Constantine and his children fell into Arianism because it was easier to understand by human logic. Despite the convenience of the doctrine, believing it will lead a believer to de-emphasize the glory of God the Son, which also impacts the glory that God the Father receives.

What Are the Defining Traits of Arianism?

Arians put the idea of the Father’s perfection and transcendence on such a high pedestal that they formed their entire theology upon it. They said that only God the Father is self-existing, so he must have created God the Son.

Arianism is characterized by an emphasis on the glory of God the Father at the expense of the other members of the Trinity. In this view, Jesus is the Father’s first and greatest creation, instead of being co-equal and co-eternal. Another reason Arianism cannot be part of orthodox Christian doctrine is because it asserts that Jesus and the Father are made of similar but not identical substance. This disagreement was cause for debate that resulted in some confusing but important Greek wordplay.

The orthodox Christian position was that Jesus and the Father were “of One Substance” (Homoousion). The Arian position that Jesus was of a similar substance to the Father (Homoiousion). These similar words confused lay people, who thought this idea didn’t matter. Arians used this to their advantage to draw people away from the truth. This is a tactic of many heretical groups; they convince people that the Christian faith fundamentals aren’t a big deal and things that differ slightly from those fundamentals don’t present a problem.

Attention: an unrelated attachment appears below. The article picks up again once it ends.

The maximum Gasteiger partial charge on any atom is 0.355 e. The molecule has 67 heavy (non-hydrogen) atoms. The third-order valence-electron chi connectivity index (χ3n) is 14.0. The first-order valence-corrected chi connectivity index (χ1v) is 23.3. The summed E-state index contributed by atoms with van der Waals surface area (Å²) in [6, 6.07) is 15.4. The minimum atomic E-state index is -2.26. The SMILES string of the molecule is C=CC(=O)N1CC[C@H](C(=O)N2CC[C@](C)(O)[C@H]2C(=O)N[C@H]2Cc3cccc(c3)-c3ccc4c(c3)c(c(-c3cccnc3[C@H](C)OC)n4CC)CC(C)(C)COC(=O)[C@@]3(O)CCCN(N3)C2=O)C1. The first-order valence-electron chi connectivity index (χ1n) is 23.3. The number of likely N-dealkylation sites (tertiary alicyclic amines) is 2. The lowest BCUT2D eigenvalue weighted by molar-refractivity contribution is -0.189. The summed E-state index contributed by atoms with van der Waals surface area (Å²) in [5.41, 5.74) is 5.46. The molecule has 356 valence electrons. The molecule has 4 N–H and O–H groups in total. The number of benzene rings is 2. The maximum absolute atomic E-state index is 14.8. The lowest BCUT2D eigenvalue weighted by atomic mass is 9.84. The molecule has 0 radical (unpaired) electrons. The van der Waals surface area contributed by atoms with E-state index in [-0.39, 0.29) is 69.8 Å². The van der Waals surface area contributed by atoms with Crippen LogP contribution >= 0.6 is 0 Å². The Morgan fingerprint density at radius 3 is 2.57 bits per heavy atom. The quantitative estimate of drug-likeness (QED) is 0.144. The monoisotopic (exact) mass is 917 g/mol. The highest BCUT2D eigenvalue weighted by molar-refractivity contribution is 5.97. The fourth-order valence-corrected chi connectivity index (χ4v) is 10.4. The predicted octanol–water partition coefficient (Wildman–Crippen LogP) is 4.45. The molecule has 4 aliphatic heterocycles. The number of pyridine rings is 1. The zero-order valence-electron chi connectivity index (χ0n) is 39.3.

What Separates Arianism From Orthodox Christian Doctrine?

Orthodox Christian doctrine, as defined in the Athanasian Creed, is that the members of the Trinity have always existed and are equal in glory and majesty. This was one of the main tenets of the Athanasian Creed, the manifesto against all Christological and Trinitarian heresies.

According to Athanasius, the Arian view of God the Son reintroduces polytheism into Christianity—God the Son is a distinct being who is also worshipped. It also undermines the atonement of Christ because only someone truly divine could have reconciled us to God.

 Arianism denies Jesus’ eternality and says, “There was a time when the Son was not.” This is not consistent with the doctrine of the Trinity revealed in Scripture. But, at first glance, it seems sensible, which is why it is important to understand why Arianism appealed to people in the early church.

What Made Arianism So Appealing?

Arianism was appealing because it attempted to make the doctrine of the Trinity more rational. It is much easier for humans to understand the Father/son relationship as one where the Father creates the Son. The important thing is to look at what Scripture says. John 1:1, for example, testifies against Arianism. It says that in the beginning, the Word was with God, and the Word was God. The first was implies that the Word eternally existed and was not created by God.